Health program open to community

Neck deep in water, about two dozen people do leg exercises with pool noodles, stretch and more.

They are participating in Amiee Constantopoulos’ water aerobics class as part of the Eastern New Mexico University Lifelong Wellness Program.

Water aerobics student Shirley Wormington credits the class with her ability to regain a full range of motion in her shoulder after an injury three years ago.

“And it is a fun thing to do and makes exercising so much easier,” she said.

Health and Physical Education Department chairwoman Mary Drabbs said the ongoing for-credit program is open to ENMU employees and community members. While most community members pay tuition for one credit hours a semester, people age 65 and older are charged $5 a semester and university employees have tuition waivers.

Drabbs said enrolling in the program allows people to use the ENMU fitness center and pool, as well as join any health and physical education class with enough space. Participants also have access to Aqua Aerobics and Stretching and Balance classes just for them.

“It’s wonderful to exercise,” said participant Frankye King.

Another water aerobics student, Joyce Davis, called the class a gift and said it provided social interaction and a chance to move.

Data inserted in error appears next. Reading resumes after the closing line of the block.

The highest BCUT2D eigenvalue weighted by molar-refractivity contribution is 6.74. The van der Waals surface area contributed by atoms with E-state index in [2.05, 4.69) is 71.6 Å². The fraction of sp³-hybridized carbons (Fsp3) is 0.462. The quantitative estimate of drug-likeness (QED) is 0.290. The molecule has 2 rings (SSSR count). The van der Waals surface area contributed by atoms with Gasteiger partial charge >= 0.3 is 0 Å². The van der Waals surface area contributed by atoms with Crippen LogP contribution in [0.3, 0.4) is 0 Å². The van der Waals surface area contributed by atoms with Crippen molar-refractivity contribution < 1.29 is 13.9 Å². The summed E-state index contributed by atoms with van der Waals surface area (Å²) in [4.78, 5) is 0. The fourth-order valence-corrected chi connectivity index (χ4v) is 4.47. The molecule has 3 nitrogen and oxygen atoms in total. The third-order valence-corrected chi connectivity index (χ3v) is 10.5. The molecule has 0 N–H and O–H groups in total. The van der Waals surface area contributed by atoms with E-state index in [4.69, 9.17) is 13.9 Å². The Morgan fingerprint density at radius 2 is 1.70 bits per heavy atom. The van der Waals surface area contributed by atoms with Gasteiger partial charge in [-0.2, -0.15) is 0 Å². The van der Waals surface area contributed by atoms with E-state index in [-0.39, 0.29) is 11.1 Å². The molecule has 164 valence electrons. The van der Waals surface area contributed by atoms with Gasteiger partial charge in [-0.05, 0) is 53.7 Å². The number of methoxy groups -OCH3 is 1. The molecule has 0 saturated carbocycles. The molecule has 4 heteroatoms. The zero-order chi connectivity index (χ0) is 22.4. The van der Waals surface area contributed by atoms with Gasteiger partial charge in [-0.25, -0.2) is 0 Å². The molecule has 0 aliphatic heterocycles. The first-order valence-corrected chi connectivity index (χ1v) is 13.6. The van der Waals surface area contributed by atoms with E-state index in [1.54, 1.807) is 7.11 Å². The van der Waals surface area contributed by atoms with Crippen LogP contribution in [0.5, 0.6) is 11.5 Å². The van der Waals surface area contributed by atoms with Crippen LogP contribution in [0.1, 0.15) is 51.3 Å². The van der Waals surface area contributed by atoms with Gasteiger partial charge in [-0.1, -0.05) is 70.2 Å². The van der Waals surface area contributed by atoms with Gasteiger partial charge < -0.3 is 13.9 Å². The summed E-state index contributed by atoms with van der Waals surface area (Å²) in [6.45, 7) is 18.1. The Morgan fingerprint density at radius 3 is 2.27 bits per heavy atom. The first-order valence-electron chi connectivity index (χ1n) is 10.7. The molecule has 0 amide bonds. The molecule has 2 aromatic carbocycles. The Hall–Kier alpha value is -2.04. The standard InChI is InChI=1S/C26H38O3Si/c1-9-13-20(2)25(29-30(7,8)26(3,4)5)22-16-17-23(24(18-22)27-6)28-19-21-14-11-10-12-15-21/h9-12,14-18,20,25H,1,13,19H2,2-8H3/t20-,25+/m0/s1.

“You feel so good when you get through,” she said.

Constantopoulos, who has been swimming since childhood and teaching water aerobics for three years, said her goal in class is to help her students improve their health. She teaches many senior citizens as part of the wellness program.

“I learn just as much from them every day as they learn from me, and that’s why I really enjoy working with this age group,” she said.

The water provides buoyancy so senior citizens feel lighter, is easier on joints than land exercise and provides resistance for a better workout, she said. Constantopoulos has practiced yoga for 13 years and incorporates yoga stretches into her water aerobics class.

The wellness program allows scheduling flexibility because people monitor themselves, but having to turn in records of time spent exercising motivates some participants, Drabbs said. She said exercise improves physical health, energy level and mental outlook.

“I wish we had time to do more,” Drabbs said.

Information: Drabbs at 562-4344.